Lauri Tähtinen started by asking if Brazil has blown it by which he referred to the economic situation of the country. Yet, according to him, what we rather should be asking is why this question is asked this way and the kind of answer we are expecting. In the background there is the issue about North-South versus South-South trade relations. There is a tendency to think that Brazil is out in the world pursuing its interests – which may be true – but according to Tähtinen, there is also a flip side, which says that Brazil might be doing something else that pursuing its immediate economic interests. This something else might be for example pursuing its own values. Tähtinen stressed that even though Brazil has never really lived up to European or Northern American standards, the assumption nevertheless seems to be that Brazil is striving to uphold these Western standards and that it would be in accordance with Brazilian identity and something which Brazil is expected to follow. In Tähtinen’s opinion, such a view is misleading as there can also be a very strong alternative normative basis for Brazil’s actions and identity, so that it might for instance be very important for Brazil to relate itself to China, for example.

According to Tähtinen, throughout history, Brazil has often been seen as a land of the future, both by foreigners and the Brazilians themselves. Here he referred to famous authors such as Stefan Zweig and Gilberto Freyre and their conceptualizations of Brazil as holding special properties as a racial democracy. 

But in Tähtinen’s opinion, this discourse about Brazil as a land of the future has not served Brazilian purposes, but instead it has been a projection of the hopes of the outsiders, that Brazil would turn out in a certain way and provide a model to other countries.

Mikael Wigell, in his remarks, stressed how Brazilian regional and international identity has been ambivalent. He explained how during most of the Cold War Brazil had applied the strategy of regional detachment, meaning that it did not actually engage that much with the region. This strategy started to change in the 1990’s, and recently Brazil has become regionally more active. But the ambivalence is still very visible in Brazil’s regional conduct. On the one hand, Brazil has been talking about South America as a distinct region from which it has been trying to exclude the US and pave way for its own regional leadership, but, on the other hand, when push comes to shovel, it has not been willing to really invest in this leadership role and regional integration. Politically, Brazil has been quite passive in for instance mediating crises in the region, not wanting to be seen as meddling in other countries internal affairs. Not willing to spend political and economic capital in regional leadership or tie itself down to regional institutions, Brazil has then also had difficulties gaining regional followers and scholars have been speaking about "a leader without followers”.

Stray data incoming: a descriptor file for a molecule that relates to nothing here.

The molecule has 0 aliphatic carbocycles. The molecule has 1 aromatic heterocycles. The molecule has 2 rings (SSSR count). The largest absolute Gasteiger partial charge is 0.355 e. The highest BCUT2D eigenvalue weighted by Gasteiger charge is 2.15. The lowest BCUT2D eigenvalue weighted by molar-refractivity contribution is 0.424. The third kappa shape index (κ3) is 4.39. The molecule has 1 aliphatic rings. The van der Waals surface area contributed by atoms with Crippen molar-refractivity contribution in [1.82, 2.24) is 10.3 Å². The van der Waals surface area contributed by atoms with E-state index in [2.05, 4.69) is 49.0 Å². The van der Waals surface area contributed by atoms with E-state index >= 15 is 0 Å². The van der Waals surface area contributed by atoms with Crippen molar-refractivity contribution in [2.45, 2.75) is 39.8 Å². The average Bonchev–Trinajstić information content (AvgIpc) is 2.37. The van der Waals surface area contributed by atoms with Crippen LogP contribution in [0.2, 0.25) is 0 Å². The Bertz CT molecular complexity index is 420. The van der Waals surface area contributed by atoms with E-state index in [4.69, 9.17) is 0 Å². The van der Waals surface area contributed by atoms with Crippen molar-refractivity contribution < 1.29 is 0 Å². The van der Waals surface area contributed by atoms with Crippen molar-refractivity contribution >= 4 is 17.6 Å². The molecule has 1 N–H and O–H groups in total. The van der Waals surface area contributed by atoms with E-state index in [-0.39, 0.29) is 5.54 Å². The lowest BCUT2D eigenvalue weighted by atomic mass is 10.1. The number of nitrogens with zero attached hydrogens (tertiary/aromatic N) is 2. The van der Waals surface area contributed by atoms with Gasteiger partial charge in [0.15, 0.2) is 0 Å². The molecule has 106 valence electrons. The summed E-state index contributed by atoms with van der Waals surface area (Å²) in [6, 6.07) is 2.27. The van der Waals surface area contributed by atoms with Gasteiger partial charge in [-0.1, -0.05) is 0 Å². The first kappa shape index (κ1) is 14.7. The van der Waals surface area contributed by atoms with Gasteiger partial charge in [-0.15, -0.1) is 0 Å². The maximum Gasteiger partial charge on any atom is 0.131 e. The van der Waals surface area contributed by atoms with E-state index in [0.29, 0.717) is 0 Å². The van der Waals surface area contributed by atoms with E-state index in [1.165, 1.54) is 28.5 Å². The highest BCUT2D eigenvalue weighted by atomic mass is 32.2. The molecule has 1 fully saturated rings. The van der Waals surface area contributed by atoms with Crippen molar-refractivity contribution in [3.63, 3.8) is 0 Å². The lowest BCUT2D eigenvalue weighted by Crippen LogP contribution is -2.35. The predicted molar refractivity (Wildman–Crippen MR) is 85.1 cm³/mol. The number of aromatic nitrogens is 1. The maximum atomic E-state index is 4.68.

According to Wigell, Brazil’s ambivalent regional identity, reflected in its split attitude towards regional activism, largely follows the political right-left divide, which was on display in its recent elections. The  political left emphasise the importance of the region and cherishes the geopolitical reasons for Brazil to engage in the region and invest in leadership. It wants to focus on Brazil’s role as a gate-keeper in the region, balancing against the US and forming a Southern region based on solidarity. The political right, by contrast, largely considers the region a burden. Here, geoeconomics is more important, seeing Brazil’s economic interests bound to the OECD and the importance of Brazil’s trade relations with the US and EU.  In Wigell’s view, a similar kind of ambivalence can be noted in Brazil’s global identity, which again is reflected in the political left-right divide. The political right wants for Brazil to engage more with the North, while the political left favours close engagement with the BRICS and the Global South.

In summarizing his talk, Wigell explained how the ambivalence that seems to characterize Brazil’s engagement both at the regional and global levels, has its basis in Brazil’s split identity. He argued that while it was unlikely for the left and the right to find any consensus on Brazil’s future direction, what they could perhaps agree on would be for Brazil to take the role as a bridge builder. Unable to decide which way to take, regional engagement or detachment, or North or South, act as a bridge country would perhaps be something that they could both agree on and for which there are certain traditions in Brazilian history and identity.